If he is interested in IDPA(other than just a passing fad)at the age of 13,he has lots of potential and you ought to be very proud. ----------
 

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Discussion Starter #13
RSSZ said:
I'm not a Glocker(Glockie) but.....will a 19 function reliably with the susonic/low power loads on the market? Maybe with a different spring setup? If he could make that work now,seems that weapon would follow him up in age. You could step up the ammo and spring as he gets more used to the weapon.

I find that with the younger people,the sudden loud noise is more of a teachers problem than the recoil. So a real good set of "ears" will help in the teaching process.

If he is interested in IDPA(other than just a passing fad)at the age of 13,he has lots of potential and you ought to be very proud. ----------
He is a big, strong kid for his age. We homeschool, and he is also very mature and responsible for his age too. I am VERY proud of all my children. (It probably shows ;-)

He has shot my Glock 27, and he shoots it very accurately when just target shooting. But it jumps in his hand a bit, and we (P95Carry and I) noticed him having several failures to go fully into battery due to limpwristing.

That's why I'm looking at a 9mm. I don't think he'll have any problems with full-power 9mm loads in a full size gun. He might do OK with a full size pistol in .40; I do want to see him shoot a G22 before I make a final decision on 9mm. (CDNN has police trade in G22 for $349, but no G17/G19s at present.)
 

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Okay, let me add my .02 here. I haven't seen many Rugers in IDPA and that's because, I think, that most folks use what they carry.

I taught my daughter to shoot when she turned 10 and that was long before the advent of IDPA. Today, she's married and her house gun is her very own Ruger SP101 .357 magnum. But she doesn't carry. Her choice. But she was handling full house 357's by age 12. So why not train the little guy to shoot the Glock M27? Here's a way to help: Get some M23 or M22 mags and put the little plastic spacer on them so as to form a seamless grip area. I forget where you can get those, see 'em in the gun mags all the time and they're great! Cheap, too. But they'll really help manage the recoil. I have a buddy another NRA Instructor. His daughter was a "preemie" and born with spindly little arms and legs. That girl was a bullseye shooter with a S&W M29 44 magnum at the age of ten! Full house loads, too. Age and stature have nothing to do with it. Girl dropped a 400 pound wild boar deep in the Everglades on her 16th birthday with that pistol. Just waded out thigh deep in the swamp and capped off three rounds as the boar moved laterally. BOOM-BOOM-BOOM! A local restaurant cooked the pig up and it served over thrity guests at her birthday dinner! Don't sell the kids short. It's like telling a woman that she needs a little bitty 32 or a 25 'cause it's a "ladies gun."
 

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Butch & Sundance....

St Michael said:
He has shot my Glock 27, and he shoots it very accurately when just target shooting. But it jumps in his hand a bit, and we (P95Carry and I) noticed him having several failures to go fully into battery due to limpwristing.
"Limpwristing" isn't necessarily a product of caliber. Myself, I find that the Glock M27 has a much more noticeable "kick" when I'm just punching paper on a static range. As the Sundnace kid once said: Can I move? I'm BETTER when I move. :danceban: When I draw on a stage and move to solve the problem I don't notice the 40 caliber barrel snap at all. Not a bit.:hand5:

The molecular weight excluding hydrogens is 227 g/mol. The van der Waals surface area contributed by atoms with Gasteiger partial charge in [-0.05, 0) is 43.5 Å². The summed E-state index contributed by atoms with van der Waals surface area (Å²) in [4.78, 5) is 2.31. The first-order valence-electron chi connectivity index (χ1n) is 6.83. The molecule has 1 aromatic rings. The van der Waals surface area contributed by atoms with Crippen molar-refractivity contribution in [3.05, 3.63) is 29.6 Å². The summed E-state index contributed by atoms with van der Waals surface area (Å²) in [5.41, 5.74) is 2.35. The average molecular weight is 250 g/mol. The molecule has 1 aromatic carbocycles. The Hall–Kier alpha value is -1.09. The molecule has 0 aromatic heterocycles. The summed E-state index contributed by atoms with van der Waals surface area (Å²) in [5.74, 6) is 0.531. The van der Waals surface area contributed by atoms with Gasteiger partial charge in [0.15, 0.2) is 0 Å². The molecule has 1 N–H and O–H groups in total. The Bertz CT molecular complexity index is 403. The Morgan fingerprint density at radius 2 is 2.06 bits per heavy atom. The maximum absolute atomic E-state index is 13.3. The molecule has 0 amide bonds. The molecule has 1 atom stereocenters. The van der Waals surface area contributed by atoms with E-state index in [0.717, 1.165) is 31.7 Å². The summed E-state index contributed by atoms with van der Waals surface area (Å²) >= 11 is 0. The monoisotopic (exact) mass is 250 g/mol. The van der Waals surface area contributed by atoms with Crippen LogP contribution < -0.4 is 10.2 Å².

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I have two Ruger handguns a p89 in 9mm and a p97 in 45acp. they are excellent guns. They are too big to carry concealed, that is why you don't see many at idpa. but they are super reliable and the .45 lives in my night stand, because I know it will go bang if I need it. I feel they are the most reliable and functional gun in your price point.
congrats on getting your family interested, that is a great accomplishment. at 13 he wants to do things with dad....very nice
 

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Discussion Starter #17 (Edited)
Thanks everyone for your input!

But one last question...We practice at home with full size/weight AirSoft versions of the Beretta 92/Taurus PT92, so he is already used to the grip size/angle on the 92/PT92.

Any thoughts on a Taurus PT92AF 9mm? I found a used one in excellent condition that I can get for under $250. I know the Beretta 92 would be fine for IDPA, but I've read mixed reviews, mostly good, on the Taurus version of the 92. Does anyone have experience with one?
 

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Only me Brian but tho I find the Taurus revo's pretty good, somehow wonder if the semi's would be as robust as some others. Probably still worth considering and I know a good few folks do like their Taurus's.

I'll bring the Ruger tomorrow anyways for Mike to try - may not be there right at start tho.
 

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Discussion Starter #19
P95Carry said:
Only me Brian but tho I find the Taurus revo's pretty good, somehow wonder if the semi's would be as robust as some others. Probably still worth considering and I know a good few folks do like their Taurus's.

I'll bring the Ruger tomorrow anyways for Mike to try - may not be there right at start tho.
Great! Our relatives didn't come in from out of town after all, so Mike will be there with me tomorrow. See ya' there.
 

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I think that a Ruger p-95 would be an excellent choice for a beginner pistol. They are not that hard to conceal, are in-expensive, are very rugged, can be had in DAO, and after market mags are not very expensive. My son and wife have put A LOT of rounds through mine and it is still chuggin' along.